By Enza Ferreri

European Courts Rulings against Covid Tests and Lockdowns

Reiner Fuellmich, the German top lawyer behind Nuremberg 2, the largest class action case in history, started for “pandemic created by false tests”, believes to have a very strong criminal case. He writes:

What about fraud, intentional infliction of damage and crimes against humanity? Based on the rules of criminal law, asserting false facts concerning the PCR tests or intentional misrepresentation, as it was committed by Messrs. Drosten, Wieler as well as the WHO, can only be assessed as fraud. Based on the rules of civil tort law, this translates into intentional infliction of damage. The German professor of civil law, Martin Schwab, supports this finding in public interviews.

In an interview, Reiner Fuellmich said: “There is light at the end of the tunnel. We have won lawsuits and are going to win many more.”

“Europe,” Fuellmich continued, “is the main battleground in this war. That’s because it is completely bankrupt. The pension funds have been completely looted. That’s why they want to put Europe under control before people realize what’s going on.”

In Europe,  intolerance for novel coronavirus tests and lockdown rules is mounting.

Law courts are issuing orders against measures enforced to combat the SARS-CoV-2 virus as going beyond the constitutional powers of governments and in an attempt to protect the civil right s of citizens.

With regard to the fallacy of PCR tests, we know of the November historic ruling of the Lisbon Court of Appeal, in Portugal, that the PCR test “is unable to determine, beyond reasonable doubt, that a positive result corresponds, in fact, to the infection of a person by the SARS-CoV-2 virus”.

The Lisbon Court rejected the arguments that individuals could be forced to quarantine after receiving a positive RT-PCR test for SARS-CoV-2.

Similarly in March, the Court of Vienna, in Austria, pronounced: “PCR tests have no diagnostic value”, as they would not be able to detect the presence of the virus of Covid-19 and would be unreliable in over 90% of cases.

Belgian Government Facing Fines for Imposing Lockdown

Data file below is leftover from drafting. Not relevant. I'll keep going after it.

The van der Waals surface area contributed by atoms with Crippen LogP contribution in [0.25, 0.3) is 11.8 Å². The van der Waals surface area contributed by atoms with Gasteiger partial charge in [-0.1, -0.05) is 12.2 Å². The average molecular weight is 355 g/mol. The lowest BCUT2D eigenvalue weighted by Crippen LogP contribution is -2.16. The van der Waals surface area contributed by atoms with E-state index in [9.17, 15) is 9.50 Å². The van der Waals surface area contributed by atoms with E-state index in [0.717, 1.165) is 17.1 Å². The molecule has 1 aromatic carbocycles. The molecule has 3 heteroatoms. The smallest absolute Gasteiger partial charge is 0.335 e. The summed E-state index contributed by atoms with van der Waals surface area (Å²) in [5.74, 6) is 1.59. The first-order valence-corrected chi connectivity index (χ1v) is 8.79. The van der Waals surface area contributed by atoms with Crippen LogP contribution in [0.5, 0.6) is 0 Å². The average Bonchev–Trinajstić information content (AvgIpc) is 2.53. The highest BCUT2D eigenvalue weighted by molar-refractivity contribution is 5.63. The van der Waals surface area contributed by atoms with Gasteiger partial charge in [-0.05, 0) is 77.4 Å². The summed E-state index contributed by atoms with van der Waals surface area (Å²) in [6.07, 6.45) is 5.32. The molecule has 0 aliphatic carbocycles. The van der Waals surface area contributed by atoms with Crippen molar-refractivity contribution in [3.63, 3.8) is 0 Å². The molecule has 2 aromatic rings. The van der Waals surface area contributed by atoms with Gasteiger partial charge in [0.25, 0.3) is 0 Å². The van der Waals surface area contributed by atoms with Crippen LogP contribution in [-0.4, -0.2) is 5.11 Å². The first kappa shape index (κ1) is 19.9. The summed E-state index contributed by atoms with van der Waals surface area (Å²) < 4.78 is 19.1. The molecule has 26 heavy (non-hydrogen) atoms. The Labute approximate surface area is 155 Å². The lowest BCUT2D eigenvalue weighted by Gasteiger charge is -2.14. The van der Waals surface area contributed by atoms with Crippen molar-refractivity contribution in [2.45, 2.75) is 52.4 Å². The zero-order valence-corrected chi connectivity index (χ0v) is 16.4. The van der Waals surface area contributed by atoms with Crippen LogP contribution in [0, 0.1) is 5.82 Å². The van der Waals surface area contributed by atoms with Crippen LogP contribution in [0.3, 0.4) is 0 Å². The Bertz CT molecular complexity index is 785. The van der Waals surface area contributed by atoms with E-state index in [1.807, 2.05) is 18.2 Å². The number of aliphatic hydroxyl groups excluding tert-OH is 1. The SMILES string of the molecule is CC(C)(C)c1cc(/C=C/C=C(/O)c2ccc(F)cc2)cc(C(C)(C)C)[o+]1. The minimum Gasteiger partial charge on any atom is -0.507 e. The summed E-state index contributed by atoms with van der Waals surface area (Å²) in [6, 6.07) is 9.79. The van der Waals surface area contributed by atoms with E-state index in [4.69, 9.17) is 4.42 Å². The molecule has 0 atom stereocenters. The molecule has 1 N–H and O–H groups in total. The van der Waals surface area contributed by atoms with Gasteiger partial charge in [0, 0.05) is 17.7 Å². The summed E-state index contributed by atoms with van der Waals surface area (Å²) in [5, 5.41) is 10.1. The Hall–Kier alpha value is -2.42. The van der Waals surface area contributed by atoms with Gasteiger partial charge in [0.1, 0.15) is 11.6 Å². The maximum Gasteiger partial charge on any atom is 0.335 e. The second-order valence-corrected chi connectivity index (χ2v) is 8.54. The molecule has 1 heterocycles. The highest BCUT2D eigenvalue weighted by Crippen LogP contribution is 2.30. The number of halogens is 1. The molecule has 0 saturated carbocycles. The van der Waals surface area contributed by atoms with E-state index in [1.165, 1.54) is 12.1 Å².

In Belgium, at the end of March, a Brussels court decision:

The Belgian Government has been ordered to lift “all coronavirus measures” within 30 days, as the legal basis for them is insufficient, a Brussels court ruled on Wednesday…

The judge gave the Belgian government 30 days to provide a sound legal basis, or face a penalty of €5,000 per day that this period is exceeded, with a maximum limit of €200,000. [Emphasis added]

In February, a court in The Hague ruled that the coronavirus-related lockdown in the Netherlands must be lifted immediately. The court recalled that this lockdown was established on the basis of the Law on Extraordinary Powers of Civil Authority, but considered that there was no emergency situation within the meaning of this law.

The Finnish government of Prime Minister Sanna Marin has had to withdraw the proposal to establish a lockdown, which it had submitted to parliament, after it was rejected by a constitutional law committee. The latter clarified how the choice to confine people to homes in areas with the most infections was inaccurate and at odds with the Constitution. The committee said it was opposed to large-scale restrictions and made clear that these should be targeted at risky events or occasions, such as meetings between individuals.

Finland has been praised in the past for its handling of the pandemic and has been among the countries least affected by Covid-19 in Europe.

In Spain, there has been a real clash between the central government and the regional authorities of the Balearic Islands and Canary Islands over the imposition of the use of masks outdoors regardless of social distance. Both regions are popular tourist destinations, and it is feared that such measures could lead, as happened last year, to a massive series of cancellations by foreign tourists wanting to holiday on the islands. Spain’s tourism sector is in a state of severe crisis and is desperate for a recovery.

Photo by Gabriella Clare Marino on Unsplash